Karen Blixens Plads 8, 2300 København S
My main research interests are in Greek and Roman art and archaeology, with a particular focus on marble sculpture and its afterlife, both in antiquity and in the post-antique period.
My doctoral thesis dealt with the reuse of Greek artworks of the 5th and 4th centuries B.C.E. in Roman times. As a postdoctoral fellow at the Scuola Normale (2013-2017) I contributed to the project Beyond Pliny directed by Gianfranco Adornato by carrying out the project Nobilia opera? Displaying reused Greek sculpture in Roman contexts: a case study towards a history of restoration in Classical Antiquity. My recent research on the afterlife of Greek sculpture in Roman times was also funded under the NWO funded VICI project Innovating Objects. The impact of global connections and the formation of the Roman Empire (ca. 200-30 BC), directed by Miguel John Versluys at the University of Leiden.
During my doctoral and postdoctoral periods, I also developed a strong interest in the History of collecting antiquities from the 15th to the 18th centuries and in Digital Humanities. I coordinated the project Aedes Barberinae (2007-2012), directed by Lucia Faedo at the University of Pisa and contributed to the projects Le voci del marmo (2012) and Monumenta rariora (2001-2007), directed by Salvatore Settis at the Scuola Normale.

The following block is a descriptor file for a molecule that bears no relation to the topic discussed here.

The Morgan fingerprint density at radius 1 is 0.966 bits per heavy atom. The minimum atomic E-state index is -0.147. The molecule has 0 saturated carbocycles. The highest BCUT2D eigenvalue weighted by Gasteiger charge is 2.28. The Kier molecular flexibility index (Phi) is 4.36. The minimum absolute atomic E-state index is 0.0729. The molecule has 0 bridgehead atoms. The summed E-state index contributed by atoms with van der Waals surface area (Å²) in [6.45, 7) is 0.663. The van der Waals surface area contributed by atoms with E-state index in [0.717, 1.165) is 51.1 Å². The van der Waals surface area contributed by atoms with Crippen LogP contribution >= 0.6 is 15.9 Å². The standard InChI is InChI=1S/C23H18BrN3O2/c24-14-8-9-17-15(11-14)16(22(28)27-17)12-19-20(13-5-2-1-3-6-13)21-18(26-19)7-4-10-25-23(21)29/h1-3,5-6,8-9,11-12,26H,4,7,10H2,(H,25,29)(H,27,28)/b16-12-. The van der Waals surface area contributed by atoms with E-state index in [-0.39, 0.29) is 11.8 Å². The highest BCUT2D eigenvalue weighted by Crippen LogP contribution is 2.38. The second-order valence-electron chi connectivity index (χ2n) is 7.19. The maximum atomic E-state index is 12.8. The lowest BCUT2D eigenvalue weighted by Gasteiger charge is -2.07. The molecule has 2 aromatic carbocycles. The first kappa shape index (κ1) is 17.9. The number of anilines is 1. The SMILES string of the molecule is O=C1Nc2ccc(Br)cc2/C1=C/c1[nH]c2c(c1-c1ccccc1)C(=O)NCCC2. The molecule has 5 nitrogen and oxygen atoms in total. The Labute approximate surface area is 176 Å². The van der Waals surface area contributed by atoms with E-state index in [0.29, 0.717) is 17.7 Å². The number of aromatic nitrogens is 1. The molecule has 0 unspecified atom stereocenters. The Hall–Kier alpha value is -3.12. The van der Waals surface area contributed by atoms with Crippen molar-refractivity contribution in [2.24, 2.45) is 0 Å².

- Classical Art and Archaeology: Greek and Roman sculpture, portraits and funerary monuments; sculptural decoration of Roman houses, horti and villae; iconography; representation of gender and age in Hellenistic and Roman art; reuse of Greek artworks in Roman contexts; restoration of marble sculpture in the ancient world.
- History of Collections: collections of antiquities from the 15th to the 20th centuries; antiquarian treatises from the 16th to the 19th centuries.
- Studies in marble provenance.
- Digital Humanities: databases; xml encoding standard TEI P5; multimedia collections.
REFRAME. Greek Funerary and Votive Reliefs Reused for Display in the Ancient Mediterranean. A Long-term, Interdisciplinary, and Cross-cultural Approach
The REFRAME Project focuses on marble reliefs sculpted in Greece from the 6th to the 2nd centuries BCE that after exhausting their original function as gravestones in cemeteries, or as votive gifts in sanctuaries were reused and put on display in a new context. Its main goal is to reframe the current understanding of reused funerary and votive reliefs from a comparative, long-term, and cross-cultural perspective, drawing - and bearing - on different disciplines and fields of studies.
- To establish a new theoretical and methodological model for addressing the reuse for display of Greek funerary and votive reliefs in Antiquity
- To provide new and in depth knowledge of the Greek and Roman attitudes toward and interest in antique artefacts, disclosing new opportunities for comparative research in other historical periods and cultural areas
- To develop a new museum communication strategy in order to bring knowledge to the public of the itineraries of Greek funerary and votive reliefs over time, bridging ancient and contemporary interest for antique artefacts